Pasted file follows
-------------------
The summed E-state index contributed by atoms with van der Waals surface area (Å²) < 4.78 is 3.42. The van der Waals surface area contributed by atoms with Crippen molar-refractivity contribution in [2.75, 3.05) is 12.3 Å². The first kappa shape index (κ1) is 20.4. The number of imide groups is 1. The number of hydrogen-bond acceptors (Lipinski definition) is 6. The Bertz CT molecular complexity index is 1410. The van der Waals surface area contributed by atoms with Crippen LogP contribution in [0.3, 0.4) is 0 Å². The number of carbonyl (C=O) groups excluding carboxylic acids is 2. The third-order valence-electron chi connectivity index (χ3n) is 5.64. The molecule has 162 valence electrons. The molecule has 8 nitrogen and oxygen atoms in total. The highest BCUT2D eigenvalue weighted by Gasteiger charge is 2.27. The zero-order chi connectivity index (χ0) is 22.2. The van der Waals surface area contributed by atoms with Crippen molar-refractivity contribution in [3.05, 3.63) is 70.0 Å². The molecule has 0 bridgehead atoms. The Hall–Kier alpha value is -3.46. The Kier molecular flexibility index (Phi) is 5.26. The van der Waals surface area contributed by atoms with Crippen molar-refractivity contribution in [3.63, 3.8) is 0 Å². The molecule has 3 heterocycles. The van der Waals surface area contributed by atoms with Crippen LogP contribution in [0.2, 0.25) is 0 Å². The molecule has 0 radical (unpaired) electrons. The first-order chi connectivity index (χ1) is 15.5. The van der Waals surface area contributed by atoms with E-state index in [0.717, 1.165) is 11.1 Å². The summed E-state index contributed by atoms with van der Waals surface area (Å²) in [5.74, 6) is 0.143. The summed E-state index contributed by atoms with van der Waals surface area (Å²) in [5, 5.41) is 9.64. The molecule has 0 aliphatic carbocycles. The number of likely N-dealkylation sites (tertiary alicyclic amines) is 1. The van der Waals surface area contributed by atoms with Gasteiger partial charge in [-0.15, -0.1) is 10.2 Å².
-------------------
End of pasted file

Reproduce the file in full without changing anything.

The summed E-state index contributed by atoms with van der Waals surface area (Å²) < 4.78 is 3.42. The van der Waals surface area contributed by atoms with Crippen molar-refractivity contribution in [2.75, 3.05) is 12.3 Å². The first kappa shape index (κ1) is 20.4. The number of imide groups is 1. The number of hydrogen-bond acceptors (Lipinski definition) is 6. The Bertz CT molecular complexity index is 1410. The van der Waals surface area contributed by atoms with Crippen LogP contribution in [0.3, 0.4) is 0 Å². The number of carbonyl (C=O) groups excluding carboxylic acids is 2. The third-order valence-electron chi connectivity index (χ3n) is 5.64. The molecule has 162 valence electrons. The molecule has 8 nitrogen and oxygen atoms in total. The highest BCUT2D eigenvalue weighted by Gasteiger charge is 2.27. The zero-order chi connectivity index (χ0) is 22.2. The van der Waals surface area contributed by atoms with Crippen molar-refractivity contribution in [3.05, 3.63) is 70.0 Å². The molecule has 0 bridgehead atoms. The Hall–Kier alpha value is -3.46. The Kier molecular flexibility index (Phi) is 5.26. The van der Waals surface area contributed by atoms with Crippen molar-refractivity contribution in [3.63, 3.8) is 0 Å². The molecule has 3 heterocycles. The van der Waals surface area contributed by atoms with Crippen LogP contribution in [0.2, 0.25) is 0 Å². The molecule has 0 radical (unpaired) electrons. The first-order chi connectivity index (χ1) is 15.5. The van der Waals surface area contributed by atoms with E-state index in [0.717, 1.165) is 11.1 Å². The summed E-state index contributed by atoms with van der Waals surface area (Å²) in [5.74, 6) is 0.143. The summed E-state index contributed by atoms with van der Waals surface area (Å²) in [5, 5.41) is 9.64. The molecule has 0 aliphatic carbocycles. The number of likely N-dealkylation sites (tertiary alicyclic amines) is 1. The van der Waals surface area contributed by atoms with Gasteiger partial charge in [-0.15, -0.1) is 10.2 Å².